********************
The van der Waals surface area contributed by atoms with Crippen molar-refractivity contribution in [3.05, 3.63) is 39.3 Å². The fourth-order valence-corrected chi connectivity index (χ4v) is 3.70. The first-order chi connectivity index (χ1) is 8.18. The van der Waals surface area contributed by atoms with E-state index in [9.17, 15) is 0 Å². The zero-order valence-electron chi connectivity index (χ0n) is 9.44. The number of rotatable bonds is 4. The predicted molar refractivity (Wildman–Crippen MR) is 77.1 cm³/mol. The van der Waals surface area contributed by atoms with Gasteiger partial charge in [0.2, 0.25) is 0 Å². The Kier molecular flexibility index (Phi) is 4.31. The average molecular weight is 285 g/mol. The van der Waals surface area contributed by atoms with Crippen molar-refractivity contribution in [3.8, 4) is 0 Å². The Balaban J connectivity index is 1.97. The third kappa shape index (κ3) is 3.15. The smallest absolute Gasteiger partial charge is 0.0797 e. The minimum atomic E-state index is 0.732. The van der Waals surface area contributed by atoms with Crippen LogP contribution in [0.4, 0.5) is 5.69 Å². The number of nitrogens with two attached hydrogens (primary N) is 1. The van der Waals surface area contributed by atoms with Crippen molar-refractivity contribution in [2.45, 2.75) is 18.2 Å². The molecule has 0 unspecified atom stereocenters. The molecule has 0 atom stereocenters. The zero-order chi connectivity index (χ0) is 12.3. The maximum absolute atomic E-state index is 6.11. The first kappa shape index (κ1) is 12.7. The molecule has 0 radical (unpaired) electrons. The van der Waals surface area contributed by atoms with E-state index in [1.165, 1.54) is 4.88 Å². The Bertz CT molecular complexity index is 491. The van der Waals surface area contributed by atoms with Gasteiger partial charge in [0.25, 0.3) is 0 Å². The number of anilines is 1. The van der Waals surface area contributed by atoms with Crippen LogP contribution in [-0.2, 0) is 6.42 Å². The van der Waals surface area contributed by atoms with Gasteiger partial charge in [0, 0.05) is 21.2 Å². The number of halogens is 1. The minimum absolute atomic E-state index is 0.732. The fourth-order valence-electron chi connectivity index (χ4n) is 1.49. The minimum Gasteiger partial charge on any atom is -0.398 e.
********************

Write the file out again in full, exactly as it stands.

The van der Waals surface area contributed by atoms with Crippen molar-refractivity contribution in [3.05, 3.63) is 39.3 Å². The fourth-order valence-corrected chi connectivity index (χ4v) is 3.70. The first-order chi connectivity index (χ1) is 8.18. The van der Waals surface area contributed by atoms with E-state index in [9.17, 15) is 0 Å². The zero-order valence-electron chi connectivity index (χ0n) is 9.44. The number of rotatable bonds is 4. The predicted molar refractivity (Wildman–Crippen MR) is 77.1 cm³/mol. The van der Waals surface area contributed by atoms with Gasteiger partial charge in [0.2, 0.25) is 0 Å². The Kier molecular flexibility index (Phi) is 4.31. The average molecular weight is 285 g/mol. The van der Waals surface area contributed by atoms with Crippen molar-refractivity contribution in [3.8, 4) is 0 Å². The Balaban J connectivity index is 1.97. The third kappa shape index (κ3) is 3.15. The smallest absolute Gasteiger partial charge is 0.0797 e. The minimum atomic E-state index is 0.732. The van der Waals surface area contributed by atoms with Crippen LogP contribution in [0.4, 0.5) is 5.69 Å². The number of nitrogens with two attached hydrogens (primary N) is 1. The van der Waals surface area contributed by atoms with Crippen molar-refractivity contribution in [2.45, 2.75) is 18.2 Å². The molecule has 0 unspecified atom stereocenters. The molecule has 0 atom stereocenters. The zero-order chi connectivity index (χ0) is 12.3. The maximum absolute atomic E-state index is 6.11. The first kappa shape index (κ1) is 12.7. The molecule has 0 radical (unpaired) electrons. The van der Waals surface area contributed by atoms with E-state index in [1.165, 1.54) is 4.88 Å². The Bertz CT molecular complexity index is 491. The van der Waals surface area contributed by atoms with Gasteiger partial charge in [0.25, 0.3) is 0 Å². The number of anilines is 1. The van der Waals surface area contributed by atoms with Crippen LogP contribution in [-0.2, 0) is 6.42 Å². The van der Waals surface area contributed by atoms with Gasteiger partial charge in [0, 0.05) is 21.2 Å². The number of halogens is 1. The minimum absolute atomic E-state index is 0.732. The fourth-order valence-electron chi connectivity index (χ4n) is 1.49. The minimum Gasteiger partial charge on any atom is -0.398 e.